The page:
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Surfin': How We Got Here


Folks get into ham radio following different paths. My path to ham radio in the 1960s is probably similar in some ways to the path of other hams in that era and unique in other ways.

I became hooked on AM broadcast band DXing when I received a Remco Radiocraft crystal radio kit (complete with headphone) one Christmas. Later, AM DXing sparked my interest in shortwave listening, and I saved money from cutting lawns to buy a Hallicrafters S200 receiver for $50.

The S200 covered the AM broadcast band and the international shortwave broadcast bands, but I discovered that if I forced the band switch in between stops, I could monitor AM ham transmissions on 80 meters (go figure). Monitoring 80 sparked my interest in ham radio and the rest is WA1LOU history!

When I was shortwave listening, everything in radio was new and exciting and every new station I logged was a thrill. I worked all the big international broadcasters and the QSL cards starting rolling in, often arriving in exotic envelopes covered with even more exotic postage stamps.

However, when I QSL'd Radio Peking, I opened a Pandora's Box. Not only did I receive a handsome QSL card from the Chinese broadcaster, but I received propaganda -- lots of it. It seemed like every week I would receive something new from Radio Peking: Books, magazines, Mao's "Little Red Book," calendars, a huge poster of Chairman Mao and more! While I was having a blast receiving all this stuff, my father was very concerned.

This was at the height of the Cold War, as well as the Vietnam War, and Pop was worried that after receiving so much Communist propaganda, my name was now on file with the FBI. He even went down to the post office to try and stop its delivery, but there was nothing the post office could do. To assuage Pop, I never QSL'd Radio Habana because at that time, they had a reputation of sending mass quantities of propaganda along with their QSLs, just like Radio Peking.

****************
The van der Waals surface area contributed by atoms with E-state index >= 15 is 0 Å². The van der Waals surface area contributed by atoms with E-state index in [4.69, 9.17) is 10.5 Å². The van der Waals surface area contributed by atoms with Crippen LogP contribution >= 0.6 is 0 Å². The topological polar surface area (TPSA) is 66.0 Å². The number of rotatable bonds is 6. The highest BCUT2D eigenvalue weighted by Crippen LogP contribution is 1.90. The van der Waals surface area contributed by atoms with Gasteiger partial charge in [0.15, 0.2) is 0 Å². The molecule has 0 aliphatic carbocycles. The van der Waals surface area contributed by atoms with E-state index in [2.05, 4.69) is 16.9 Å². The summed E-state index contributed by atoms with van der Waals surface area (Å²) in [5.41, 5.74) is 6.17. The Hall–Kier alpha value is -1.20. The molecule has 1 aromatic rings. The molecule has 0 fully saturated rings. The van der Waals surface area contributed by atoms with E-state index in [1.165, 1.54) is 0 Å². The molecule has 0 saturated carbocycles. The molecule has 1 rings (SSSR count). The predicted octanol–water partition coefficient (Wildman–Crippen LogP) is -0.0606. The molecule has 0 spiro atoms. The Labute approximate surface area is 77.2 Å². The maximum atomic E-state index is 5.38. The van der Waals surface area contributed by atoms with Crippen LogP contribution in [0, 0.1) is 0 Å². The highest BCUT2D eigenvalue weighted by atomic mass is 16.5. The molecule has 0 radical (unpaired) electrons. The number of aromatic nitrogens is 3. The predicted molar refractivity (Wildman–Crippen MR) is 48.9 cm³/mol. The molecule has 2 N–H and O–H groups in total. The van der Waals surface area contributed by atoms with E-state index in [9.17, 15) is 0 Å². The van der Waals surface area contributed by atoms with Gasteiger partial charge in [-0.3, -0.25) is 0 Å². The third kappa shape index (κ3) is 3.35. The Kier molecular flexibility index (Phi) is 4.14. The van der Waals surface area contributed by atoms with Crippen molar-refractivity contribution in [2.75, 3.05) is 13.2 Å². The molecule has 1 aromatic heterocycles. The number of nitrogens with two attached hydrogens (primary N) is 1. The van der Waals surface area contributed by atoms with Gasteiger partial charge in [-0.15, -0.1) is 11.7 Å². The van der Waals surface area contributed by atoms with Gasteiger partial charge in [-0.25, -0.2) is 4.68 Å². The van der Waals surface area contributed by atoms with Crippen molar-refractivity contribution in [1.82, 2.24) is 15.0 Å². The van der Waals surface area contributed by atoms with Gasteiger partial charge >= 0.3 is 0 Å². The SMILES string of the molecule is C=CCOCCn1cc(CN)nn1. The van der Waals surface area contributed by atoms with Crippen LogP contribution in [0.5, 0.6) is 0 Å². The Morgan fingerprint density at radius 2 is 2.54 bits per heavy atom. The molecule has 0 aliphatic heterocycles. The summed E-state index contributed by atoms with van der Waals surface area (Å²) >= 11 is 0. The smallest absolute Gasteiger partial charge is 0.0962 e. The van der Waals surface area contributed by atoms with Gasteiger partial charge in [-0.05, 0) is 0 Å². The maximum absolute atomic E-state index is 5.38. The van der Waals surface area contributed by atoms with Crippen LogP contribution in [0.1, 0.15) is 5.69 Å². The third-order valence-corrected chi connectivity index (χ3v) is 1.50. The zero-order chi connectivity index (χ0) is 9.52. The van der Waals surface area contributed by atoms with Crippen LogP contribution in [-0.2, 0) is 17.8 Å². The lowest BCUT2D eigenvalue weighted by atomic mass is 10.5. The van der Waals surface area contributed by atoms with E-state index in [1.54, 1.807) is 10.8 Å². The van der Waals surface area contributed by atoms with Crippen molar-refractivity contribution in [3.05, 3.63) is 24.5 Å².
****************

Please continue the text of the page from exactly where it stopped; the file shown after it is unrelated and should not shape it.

After snagging all the big broadcasters, my appetite was whetted for the tougher stations. The World Radio TV Handbook became my Bible; I used it to identify stations that were hard to identify because their broadcasts were not in English.

That is how I snagged Radio Hanoi. At least I thought it was Radio Hanoi. The operating time and frequency matched the schedule printed in the World Radio Handbook and the language spoken on the air sounded oriental, so I took a chance and sent my reception report off to North Vietnam, but I did not tell Pop.

Months passed and I heard nothing from Hanoi. I was not surprised because (1) I was not positive that the station I heard was really Radio Hanoi, and (2) during the war, mail service between the US and North Vietnam was convoluted or non-existent. After I had just about given up on it, a letter showed up in our mailbox plastered with stamps from North Vietnam and inside was a QSL and a note that said that Radio Hanoi would announce my name over the air as a listener!

The QSL and note took so long to get to me that the day they planned to announce my name had already passed -- I could not even listen in to hear it! For the first time in my life, I would be pleased if a stranger mispronounced my last name.

I feared that the FBI would come knocking at our door any time now. In anticipation, I pulled the big switch on my S200 and began practicing Morse code in order to get my ham license.

Until next time, keep on surfin'!

Editor's note: Stan Horzepa, WA1LOU, still tunes the international shortwave bands. To communicate with Stan, send him e-mail or add comments to his blog. By the way, every installment of Surfin' is indexed here, so go look it up.


Stan Horzepa, WA1LOU
Contributing Editor



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